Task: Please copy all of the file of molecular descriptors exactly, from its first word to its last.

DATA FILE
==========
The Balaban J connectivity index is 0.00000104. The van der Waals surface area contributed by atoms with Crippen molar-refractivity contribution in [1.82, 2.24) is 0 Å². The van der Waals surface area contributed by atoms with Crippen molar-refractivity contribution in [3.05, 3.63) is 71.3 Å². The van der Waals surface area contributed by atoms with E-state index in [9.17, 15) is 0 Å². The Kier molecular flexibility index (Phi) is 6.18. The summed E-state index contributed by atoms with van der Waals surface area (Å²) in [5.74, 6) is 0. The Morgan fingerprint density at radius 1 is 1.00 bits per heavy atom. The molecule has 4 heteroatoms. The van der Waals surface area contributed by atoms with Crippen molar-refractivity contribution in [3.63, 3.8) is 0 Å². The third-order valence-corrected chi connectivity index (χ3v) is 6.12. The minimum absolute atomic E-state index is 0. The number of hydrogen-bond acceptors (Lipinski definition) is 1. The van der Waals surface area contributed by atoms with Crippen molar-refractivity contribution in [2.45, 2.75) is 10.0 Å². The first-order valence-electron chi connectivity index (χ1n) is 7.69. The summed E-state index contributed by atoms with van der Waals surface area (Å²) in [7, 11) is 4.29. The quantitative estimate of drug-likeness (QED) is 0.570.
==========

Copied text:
The Balaban J connectivity index is 0.00000104. The van der Waals surface area contributed by atoms with Crippen molar-refractivity contribution in [1.82, 2.24) is 0 Å². The van der Waals surface area contributed by atoms with Crippen molar-refractivity contribution in [3.05, 3.63) is 71.3 Å². The van der Waals surface area contributed by atoms with E-state index in [9.17, 15) is 0 Å². The Kier molecular flexibility index (Phi) is 6.18. The summed E-state index contributed by atoms with van der Waals surface area (Å²) in [5.74, 6) is 0. The Morgan fingerprint density at radius 1 is 1.00 bits per heavy atom. The molecule has 4 heteroatoms. The van der Waals surface area contributed by atoms with Crippen molar-refractivity contribution in [3.63, 3.8) is 0 Å². The third-order valence-corrected chi connectivity index (χ3v) is 6.12. The minimum absolute atomic E-state index is 0. The number of hydrogen-bond acceptors (Lipinski definition) is 1. The van der Waals surface area contributed by atoms with Crippen molar-refractivity contribution in [2.45, 2.75) is 10.0 Å². The first-order valence-electron chi connectivity index (χ1n) is 7.69. The summed E-state index contributed by atoms with van der Waals surface area (Å²) in [7, 11) is 4.29. The quantitative estimate of drug-likeness (QED) is 0.570.